Mujeeb says he is not aware whether his brother went to Jamia Millia University after the attack. “The fight had rattled him up. That the Left leaning students no longer had total control in the University was worrying him, he felt Jamia Millia was a safer bet for him,” says Mujeeb.

What worries the family is the slow pace of the probe. The Delhi High Court, which continues to hear the case of Najeeb’s disappearance, has already pulled up the Delhi Police for slow progress. Now polygraph test of persons connected with Najeeb’s disappearance are being explored as an option; other leads have not yielded any fruit. But that’s easier said than done because repeated requests for such tests have been rejected or ignored by the students, delaying the process inordinately.

And then there are other problems. The family claims that cops keep visiting their home in Badaun and also of their relatives, looking for Najeeb. “This is total harassment,” says Haseeb, the third brother. But the cops say such raids will happen, since he is still listed as a 'missing person'.

JNU missing student Lost in cacophony of elections Najeeb Ahmads mother awaits answers

Members of AISA and JNUSU during a protest in New Delhi. PTI

"We are still working on the premise that Najeeb is hiding somewhere, or he may have been kidnapped by some people. So search operations will continue," said Ravindra Yadav, joint commissioner of police (Crime). He said the latest raid in February, 2017, at Najeeb’s ancestral home took place because Najeeb’s email was accessed by his maternal uncle Ashraf Qadri. The police had been keeping a watch.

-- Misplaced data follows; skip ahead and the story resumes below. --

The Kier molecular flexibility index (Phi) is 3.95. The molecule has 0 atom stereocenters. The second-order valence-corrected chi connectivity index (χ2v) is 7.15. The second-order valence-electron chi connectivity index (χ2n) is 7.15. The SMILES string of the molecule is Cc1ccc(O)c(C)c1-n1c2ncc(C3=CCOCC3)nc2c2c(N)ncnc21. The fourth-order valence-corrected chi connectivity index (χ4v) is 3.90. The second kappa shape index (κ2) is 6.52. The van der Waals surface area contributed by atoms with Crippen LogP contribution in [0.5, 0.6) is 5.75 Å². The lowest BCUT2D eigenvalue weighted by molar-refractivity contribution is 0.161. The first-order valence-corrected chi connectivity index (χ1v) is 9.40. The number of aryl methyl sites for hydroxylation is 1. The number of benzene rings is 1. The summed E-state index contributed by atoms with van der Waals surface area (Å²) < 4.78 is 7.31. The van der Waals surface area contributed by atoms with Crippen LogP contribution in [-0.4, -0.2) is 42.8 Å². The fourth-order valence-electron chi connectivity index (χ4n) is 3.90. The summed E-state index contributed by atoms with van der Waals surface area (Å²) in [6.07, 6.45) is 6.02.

Yadav said it's proving difficult to trace Najeeb because he left his cellphone in the hostel, along with his wallet. He said the cops were probing all possibilities, including whether someone with vested interests had deliberately kept him captive to foment mischief.

It is reliably learnt that even relatives of the students were being kept under surveillance, but nothing has worked. But what is strange is that the cops have not questioned those allegedly involved in the brawl the night before Najeeb disappeared. “We have sent notices for lie detector tests,” said Yadav.

At JNU, many have – expectedly – fallen silent. Najeeb does not figure in their conversations anymore. Senior officials of the University refused to comment, saying that the case was sub-judice. A mail to JNU vice-chancellor, Mamidala Jagadish Kumar, went unanswered. Najeeb’s roommate, Qasim, says Najeeb left the hostel after the fight. “He was a very quiet person and did not tell me anything before leaving the hostel, I am equally worried.”

A senior member of the RSS, J Nanda Kumar, said it would be grossly inappropriate to blame Najeeb’s disappearance on the ABVP. “The hostel authorities have obtained details of the fight where Najeeb has admitted to his fault. It would be grossly wrong to blame ABVP for Najeeb’s disappearance,” Nanda Kumar said in an interview. “The police is investigating the case, the matter is being heard in the court.”

Alok Singh, president of ABVP unit at JNU, said he, along with JNU students union president Pandey, even protested the decision of the three hostel wardens to expel Najeeb as he had admitted to slapping Vikrant. “We requested the warden to defer punishment until Najeeb was in a position to make a proper statement, and the three wardens agreed.”

But there are others who differ. Kawalpreet Kaur, president of the CPIML Liberation-backed student group AISA's Delhi University unit, says the ABVP students must be questioned to get to the bottom of the case. “Everyone is shooting in the dark,” says Kaur.

Caught in the crossfire are Fatima and her family members. Fatima says she will urge the lawyers to argue in the courts as to why the JNU officials did not ask the police to question ABVP members, including outsiders involved in the clash.

The lie-detector test, it seems, is key to the crisis.